This weeks Inside View guest is Nav Gill, editor of HYPEBAE, the women-centric arm of streetwear platform HYPEBEAST. After studying both design and communications at university, Nav found that her passion for writing and creating content gave her the most enjoyment and thus, lead her on the path to her current role. Nav has some great advice to share with aspiring writers on how to cut through the noise to create unique and quality stories, as well as discussing the unrelenting speed of the media landscape.
How did you get started in fashion? Was it always your plan to become an editor?
I studied Fashion Design with Communication at university. When I first left school, I knew I was interested in fashion and wanted to work in the industry in some capacity, I just didn’t know what. Luckily, my course was quite broad and I was able to have a taste of everything, from pattern cutting and tailoring to illustration and styling. I felt like it was the communication side I was drawn to most, I loved researching and writing, and it also happened to be where most of my skills lay so that was a bonus.
The fashion industry has changed so much, so rapidly so being an editor today is really different to what the role would have been whilst I was a student, and it’s still evolving now. After leaving uni, I contributed to some small indie fashion magazines whilst working in part-time before I landed my role as Editorial Assistant at Mastered, a fashion education company.
Since it was a start-up, my role was really broad and my responsibilities shifted with the company’s needs and my position grew to Assistant Producer. I learned a lot of great transferable skills here, especially in video production but writing was still my passion and I continued to freelance on the side with HYPEBAE, which then led to me taking on the first full-time position in their London office.
What skills do you think are crucial for aspiring fashion journalists to learn?
This almost goes without saying, but research is key and being able to do this well will always show in your final story and will help you form unique topical points that make your article stand out. Make sure that your angles are as unique as they can be, nobody wants to publish or read the same story. It’s really important to be personable too; that’s how you’re going to make the best connection – and hopefully draw the best answers – from your subjects. Also, interviews are much more than just sending over some questions by email – strong in-person interview skills are essential.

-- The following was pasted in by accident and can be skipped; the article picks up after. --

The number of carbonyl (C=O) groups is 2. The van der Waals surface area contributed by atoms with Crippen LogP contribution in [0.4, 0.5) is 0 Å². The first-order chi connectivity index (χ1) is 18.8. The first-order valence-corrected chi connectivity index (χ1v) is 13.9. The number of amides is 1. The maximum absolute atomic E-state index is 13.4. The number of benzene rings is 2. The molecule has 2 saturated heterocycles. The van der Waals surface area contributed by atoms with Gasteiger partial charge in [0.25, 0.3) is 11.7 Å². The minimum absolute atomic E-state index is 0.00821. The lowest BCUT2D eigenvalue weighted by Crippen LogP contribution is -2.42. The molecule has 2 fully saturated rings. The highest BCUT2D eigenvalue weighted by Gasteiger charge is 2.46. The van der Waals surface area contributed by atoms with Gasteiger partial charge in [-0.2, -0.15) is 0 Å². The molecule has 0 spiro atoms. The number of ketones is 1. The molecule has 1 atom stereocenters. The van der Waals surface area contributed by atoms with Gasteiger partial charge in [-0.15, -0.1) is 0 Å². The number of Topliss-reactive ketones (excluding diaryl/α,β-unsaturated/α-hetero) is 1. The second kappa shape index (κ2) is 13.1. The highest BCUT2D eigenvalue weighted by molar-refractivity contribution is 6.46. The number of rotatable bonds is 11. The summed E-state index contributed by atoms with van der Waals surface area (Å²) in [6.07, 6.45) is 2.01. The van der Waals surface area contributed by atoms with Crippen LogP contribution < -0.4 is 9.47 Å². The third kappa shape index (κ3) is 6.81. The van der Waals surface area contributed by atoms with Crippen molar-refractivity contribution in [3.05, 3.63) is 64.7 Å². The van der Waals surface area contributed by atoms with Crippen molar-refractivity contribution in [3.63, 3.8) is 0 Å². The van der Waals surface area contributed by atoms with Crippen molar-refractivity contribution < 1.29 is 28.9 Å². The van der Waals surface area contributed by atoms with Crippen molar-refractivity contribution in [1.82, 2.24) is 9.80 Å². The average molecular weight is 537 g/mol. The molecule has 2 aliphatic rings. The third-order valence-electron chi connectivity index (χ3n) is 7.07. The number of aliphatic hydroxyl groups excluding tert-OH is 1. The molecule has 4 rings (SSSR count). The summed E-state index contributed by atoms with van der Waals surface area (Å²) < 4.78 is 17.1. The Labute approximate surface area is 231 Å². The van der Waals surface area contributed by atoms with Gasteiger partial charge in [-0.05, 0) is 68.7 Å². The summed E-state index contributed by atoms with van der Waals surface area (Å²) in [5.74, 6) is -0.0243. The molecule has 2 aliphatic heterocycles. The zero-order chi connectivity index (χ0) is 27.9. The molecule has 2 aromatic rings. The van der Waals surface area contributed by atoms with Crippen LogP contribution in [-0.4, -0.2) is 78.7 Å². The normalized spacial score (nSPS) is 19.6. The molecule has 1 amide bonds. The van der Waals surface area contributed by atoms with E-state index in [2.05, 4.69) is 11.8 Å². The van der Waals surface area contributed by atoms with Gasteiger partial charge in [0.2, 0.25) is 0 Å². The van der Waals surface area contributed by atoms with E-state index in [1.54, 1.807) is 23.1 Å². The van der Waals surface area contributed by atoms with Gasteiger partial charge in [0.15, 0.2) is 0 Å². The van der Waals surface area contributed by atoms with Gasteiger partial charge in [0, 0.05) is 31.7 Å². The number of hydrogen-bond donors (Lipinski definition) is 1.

“You’ve got to be a great multi-tasker, especially with the pace that the digital fashion industry is shifting at.”
The industry has seen exponential change in the last 5 years, from representation, awareness of sustainability, and the digital revolution. What is the biggest change in your sector and how do you see it evolving in the next five years?
The biggest change for sure has been the advent of social media and the speed with which you have to get news live. With Instagram/Twitter, etc, as soon as any kind of news becomes available, it’s everywhere. Everyone’s publishing the same thing at the same time to capitalise on the buzz before the moment’s over. You really have to hone your skills to be as reactive as possible without forgoing writing something that’s actually informative and engaging. In the next five years, I don’t see this slowing down but I’m hoping web-based platforms will see the importance in balancing this out with more long-form features, in-depth features.
What's the most exciting thing about working in the digital media landscape at the moment?
No two days are the same. Particularly working at a platform that covers such a wide array of topics; one day you’re attending the Burberry show at LFW and the next you’re in Lyon covering the Women’s World Cup. I feel really privileged to work in an industry that taps into so many other sectors that aren’t directly deemed “fashion” and I think that’s true across digital media, you’re never doing just one thing.
What are your top tips for aspiring content creators to succeed in fashion?
You’ve got to be a great multi-tasker, especially with the pace that the digital fashion industry is shifting at. You have to be prepared to be hands-on and learn to do it all, and if there are things you don’t know how to do, you need to take the initiative to figure them out. I can’t stress the importance of understanding that no job is beneath you; regardless of what your position is. Lastly, be nice and professional to everyone you meet – it’s a relatively small industry and word spreads fast.